The Beatles - Revolver (1966) Stereo Remaster

Craig in Indy

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Revolver (1966)

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This was the album, IMO, on which the Beatles broke the mold. Or maybe it’s more accurate to say they broke it with Rubber Soul since that one was the last of its kind – a collection of love songs, basically. Here they get 4 songs into the album without a single love song among them, and by the time the record’s 14 tracks have come and gone, there’ve only been 2 or 3 total (depending on what you consider to be a love song). And the change in lyrical focus goes hand in hand with more sophisticated song structures, recording techniques and instrumentation. What all this meant for me personally is that it was the first Beatle album where I had to actually work to like some of the songs. And there are still some I don’t particularly care for, but I understand them, and understand how ground-breaking they were. This was a pivotal album, and one that paved the way artistically for Sgt. Pepper, which couldn’t have even existed without this record having been made first. You have to give them credit as artists – this album could have well alienated a substantial part of their fan base, or would have if those fans hadn’t been so rabid to begin with.

1 – “Taxman”

I’m hearing the same changes that were evident throughout Rubber Soul, i.e., extended (and better-defined) bass, extended highs that help bring additional texture to drums, percussion and vocals, what seems to be a greater dynamic range and a bit of a boost in levels in general.

2 – “Eleanor Rigby”

I’ve been looking forward to this remaster ever since the Love CD came out. There were snippets of the string quartet from this song that the producers isolated on that album, and I was astonished at the quality of that recording. I’m hearing the same improvements here. The additional definition in the lower mids and upper bass really highlight the cello, giving it body and weight that it lacked before, and adding some texture at the edges of the sound that makes it much more real, as though you can hear the rosined bow digging into the strings at the start of each ******. The only down side to this is the cello can get a little lost in the increased bass response of the rest of the instruments. It doesn’t stand out as much.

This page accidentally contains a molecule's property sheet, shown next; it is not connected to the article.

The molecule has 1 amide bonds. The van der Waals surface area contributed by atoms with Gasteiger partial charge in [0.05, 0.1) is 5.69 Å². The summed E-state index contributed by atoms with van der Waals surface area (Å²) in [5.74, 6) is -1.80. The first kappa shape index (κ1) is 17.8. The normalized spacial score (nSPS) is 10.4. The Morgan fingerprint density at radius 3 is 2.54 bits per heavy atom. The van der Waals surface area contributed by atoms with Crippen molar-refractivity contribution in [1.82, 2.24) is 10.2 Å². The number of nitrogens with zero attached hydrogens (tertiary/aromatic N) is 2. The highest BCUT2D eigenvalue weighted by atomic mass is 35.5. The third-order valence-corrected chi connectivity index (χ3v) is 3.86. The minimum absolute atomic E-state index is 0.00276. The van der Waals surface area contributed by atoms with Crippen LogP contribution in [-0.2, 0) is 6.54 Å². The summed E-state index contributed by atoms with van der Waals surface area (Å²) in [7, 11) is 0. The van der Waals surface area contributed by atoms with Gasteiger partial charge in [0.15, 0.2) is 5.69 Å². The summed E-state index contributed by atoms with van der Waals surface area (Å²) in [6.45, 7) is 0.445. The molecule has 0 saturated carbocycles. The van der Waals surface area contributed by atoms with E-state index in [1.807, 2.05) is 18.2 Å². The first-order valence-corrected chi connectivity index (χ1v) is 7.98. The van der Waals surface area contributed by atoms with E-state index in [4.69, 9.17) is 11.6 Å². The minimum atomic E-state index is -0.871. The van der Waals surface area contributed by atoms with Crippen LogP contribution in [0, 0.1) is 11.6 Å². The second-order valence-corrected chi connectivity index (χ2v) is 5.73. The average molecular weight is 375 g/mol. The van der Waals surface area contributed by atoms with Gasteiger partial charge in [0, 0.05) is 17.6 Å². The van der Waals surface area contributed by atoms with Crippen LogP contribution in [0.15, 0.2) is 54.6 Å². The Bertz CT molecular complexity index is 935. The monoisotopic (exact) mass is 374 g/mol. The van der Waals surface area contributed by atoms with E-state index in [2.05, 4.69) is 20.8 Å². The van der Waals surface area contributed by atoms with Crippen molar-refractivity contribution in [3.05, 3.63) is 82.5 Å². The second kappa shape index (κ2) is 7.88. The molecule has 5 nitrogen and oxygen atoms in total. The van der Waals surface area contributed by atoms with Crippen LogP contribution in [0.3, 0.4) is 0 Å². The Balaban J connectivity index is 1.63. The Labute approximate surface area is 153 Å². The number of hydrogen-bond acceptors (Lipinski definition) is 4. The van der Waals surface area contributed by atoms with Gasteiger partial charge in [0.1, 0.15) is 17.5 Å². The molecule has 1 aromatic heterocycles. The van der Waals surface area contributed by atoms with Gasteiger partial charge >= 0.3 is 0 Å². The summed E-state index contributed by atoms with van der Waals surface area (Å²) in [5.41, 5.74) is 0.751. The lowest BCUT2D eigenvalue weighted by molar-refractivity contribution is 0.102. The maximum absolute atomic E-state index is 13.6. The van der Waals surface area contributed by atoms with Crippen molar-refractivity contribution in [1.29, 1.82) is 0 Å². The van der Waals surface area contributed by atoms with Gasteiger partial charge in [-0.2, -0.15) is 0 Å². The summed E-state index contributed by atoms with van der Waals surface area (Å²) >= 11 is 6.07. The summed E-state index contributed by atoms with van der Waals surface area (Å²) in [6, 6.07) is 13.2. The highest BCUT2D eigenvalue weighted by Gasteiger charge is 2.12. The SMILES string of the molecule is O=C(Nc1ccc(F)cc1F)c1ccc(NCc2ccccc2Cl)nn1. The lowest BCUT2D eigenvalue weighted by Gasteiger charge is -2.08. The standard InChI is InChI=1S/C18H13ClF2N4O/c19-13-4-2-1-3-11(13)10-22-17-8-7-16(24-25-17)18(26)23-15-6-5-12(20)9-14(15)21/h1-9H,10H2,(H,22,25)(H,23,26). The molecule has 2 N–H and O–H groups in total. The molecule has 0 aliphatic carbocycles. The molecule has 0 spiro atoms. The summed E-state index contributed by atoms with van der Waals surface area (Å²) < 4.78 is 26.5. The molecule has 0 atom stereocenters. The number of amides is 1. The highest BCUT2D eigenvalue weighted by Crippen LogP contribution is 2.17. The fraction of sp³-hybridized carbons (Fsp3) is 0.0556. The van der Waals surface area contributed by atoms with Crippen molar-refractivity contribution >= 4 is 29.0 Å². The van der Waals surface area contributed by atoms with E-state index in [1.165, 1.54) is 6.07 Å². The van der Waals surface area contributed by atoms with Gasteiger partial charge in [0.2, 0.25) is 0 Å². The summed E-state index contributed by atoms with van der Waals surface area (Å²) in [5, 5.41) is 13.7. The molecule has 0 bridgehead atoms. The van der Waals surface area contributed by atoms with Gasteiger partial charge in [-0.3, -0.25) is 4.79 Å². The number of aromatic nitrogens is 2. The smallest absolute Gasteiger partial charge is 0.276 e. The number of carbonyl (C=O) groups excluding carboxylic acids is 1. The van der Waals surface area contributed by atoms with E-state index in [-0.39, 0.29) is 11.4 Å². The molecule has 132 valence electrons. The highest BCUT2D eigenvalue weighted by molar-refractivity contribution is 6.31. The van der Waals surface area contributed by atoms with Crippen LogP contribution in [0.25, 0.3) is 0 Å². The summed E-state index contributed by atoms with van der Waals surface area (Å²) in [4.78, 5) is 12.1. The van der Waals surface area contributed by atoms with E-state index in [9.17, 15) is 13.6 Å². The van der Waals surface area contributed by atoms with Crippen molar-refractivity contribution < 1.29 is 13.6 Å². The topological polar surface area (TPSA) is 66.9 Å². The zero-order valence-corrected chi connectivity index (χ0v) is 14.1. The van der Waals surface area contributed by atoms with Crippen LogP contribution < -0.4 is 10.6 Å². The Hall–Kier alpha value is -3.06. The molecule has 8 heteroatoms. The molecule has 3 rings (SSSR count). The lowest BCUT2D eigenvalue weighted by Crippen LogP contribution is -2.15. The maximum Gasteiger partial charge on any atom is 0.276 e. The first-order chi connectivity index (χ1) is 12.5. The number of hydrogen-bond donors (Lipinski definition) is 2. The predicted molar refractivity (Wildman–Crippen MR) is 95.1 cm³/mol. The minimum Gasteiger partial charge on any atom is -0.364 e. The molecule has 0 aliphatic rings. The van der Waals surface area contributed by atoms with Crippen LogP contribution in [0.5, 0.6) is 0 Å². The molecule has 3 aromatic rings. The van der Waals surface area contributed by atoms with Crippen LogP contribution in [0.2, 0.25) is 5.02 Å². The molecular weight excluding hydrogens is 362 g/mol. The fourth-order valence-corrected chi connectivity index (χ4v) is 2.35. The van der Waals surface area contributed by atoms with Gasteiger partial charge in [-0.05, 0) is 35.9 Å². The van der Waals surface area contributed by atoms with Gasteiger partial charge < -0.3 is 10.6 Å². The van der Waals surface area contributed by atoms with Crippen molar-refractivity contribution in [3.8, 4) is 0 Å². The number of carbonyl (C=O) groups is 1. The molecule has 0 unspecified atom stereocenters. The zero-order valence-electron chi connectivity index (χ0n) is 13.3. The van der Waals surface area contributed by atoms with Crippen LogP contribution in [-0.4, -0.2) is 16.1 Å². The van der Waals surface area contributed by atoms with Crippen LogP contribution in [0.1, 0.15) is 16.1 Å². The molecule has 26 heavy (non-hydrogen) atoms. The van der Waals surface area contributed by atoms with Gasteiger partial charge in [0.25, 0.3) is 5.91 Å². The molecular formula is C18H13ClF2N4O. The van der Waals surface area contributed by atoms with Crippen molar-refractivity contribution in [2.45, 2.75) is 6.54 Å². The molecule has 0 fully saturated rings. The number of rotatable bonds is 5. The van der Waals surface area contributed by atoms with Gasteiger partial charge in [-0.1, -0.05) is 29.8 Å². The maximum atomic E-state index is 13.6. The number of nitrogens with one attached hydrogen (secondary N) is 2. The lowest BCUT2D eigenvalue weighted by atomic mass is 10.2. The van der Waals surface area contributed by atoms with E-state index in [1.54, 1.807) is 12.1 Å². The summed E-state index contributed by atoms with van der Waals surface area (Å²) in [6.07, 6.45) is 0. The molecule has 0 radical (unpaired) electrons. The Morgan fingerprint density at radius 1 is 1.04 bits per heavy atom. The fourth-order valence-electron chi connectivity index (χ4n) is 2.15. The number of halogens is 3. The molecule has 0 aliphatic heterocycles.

3 – “I’m Only Sleeping”

Bass response is the big beneficiary here, though there are improvements to the guitar and drums, the latter now sounding like they’re in the same room as the vocals, when before they might as well have been down the hall.

4 – “Love You To”

Again, greater dynamic range, better highs and lows, and some increased depth of sound stage.

5 – “Here, There and Everywhere”

The guitar chords that open in the right channel ring much more clearly, and the drum (floor tom?) that leads into the opening verse has a nice weight to it that wasn’t there before. Otherwise, the same general improvements noted before are present here.

6 – “Yellow Submarine”

Much nicer textural “edges” to Ringo’s vocal, and the transient attacks of the left-channel guitar strum are much clearer than before.

7 – “She Said She Said”

Very nice bass on this. In fact, that clearer bass, and all the other improvements in the sound of this song are causing me to hear for the first time similarities in structure and instrumentation between this piece and “Rain.” Since the latter wasn’t issued on any LP at the time, I don’t know off the top of my head if it’s a contemporary of this recording or not. Funny what pops into your head.

8 – “Good Day Sunshine”

A little more definition in the piano here. The other changes mentioned before are evident but they don’t seem quite as dramatic for some reason. The changes here are subtle.

9 – “And Your Bird Can Sing”

Other than a general boost in level, this one doesn’t seem much different to my ears. While the guitar is playing, it’s one of the more aurally dense recordings they’d made up to this point, and while it doesn’t sound bad, it still hits you as kind of a wall of sound.

10 – “For No One”

Paul’s vocal stands out from the backing tracks a little more clearly, and as on other songs, it seems to have a little additional texture.

11 – “Doctor Robert”

Same changes as on others – greater extension at the frequency extremes, and better dynamic range.

12 – “I Want to Tell You”

The original CD version of this song was pretty disappointing, particularly in the drums. They had managed to sound not only distant, but also nasal, which is a real accomplishment for a drum recording. The remaster is better, but still far from perfect. The nasality has been reduced, but it still sounds like Ringo was playing in the next room. However, I did hear a piano in the introduction that I had not noticed before.

13 – “Got to Get You Into My Life”

Again, better dynamics, and the vocal stands out from the backing tracks a bit better. The horns are more prominent, but may suffer just a bit from a little harshness.

14 – “Tomorrow Never Knows”

This one is another pretty dense aural landscape, and it benefits from the greater frequency extension and improvements in dynamic range better than “And Your Bird Can Sing.” It’s easier to hear “into” the song here, which is a really good thing on this composition. There’s a lot going on here.
 

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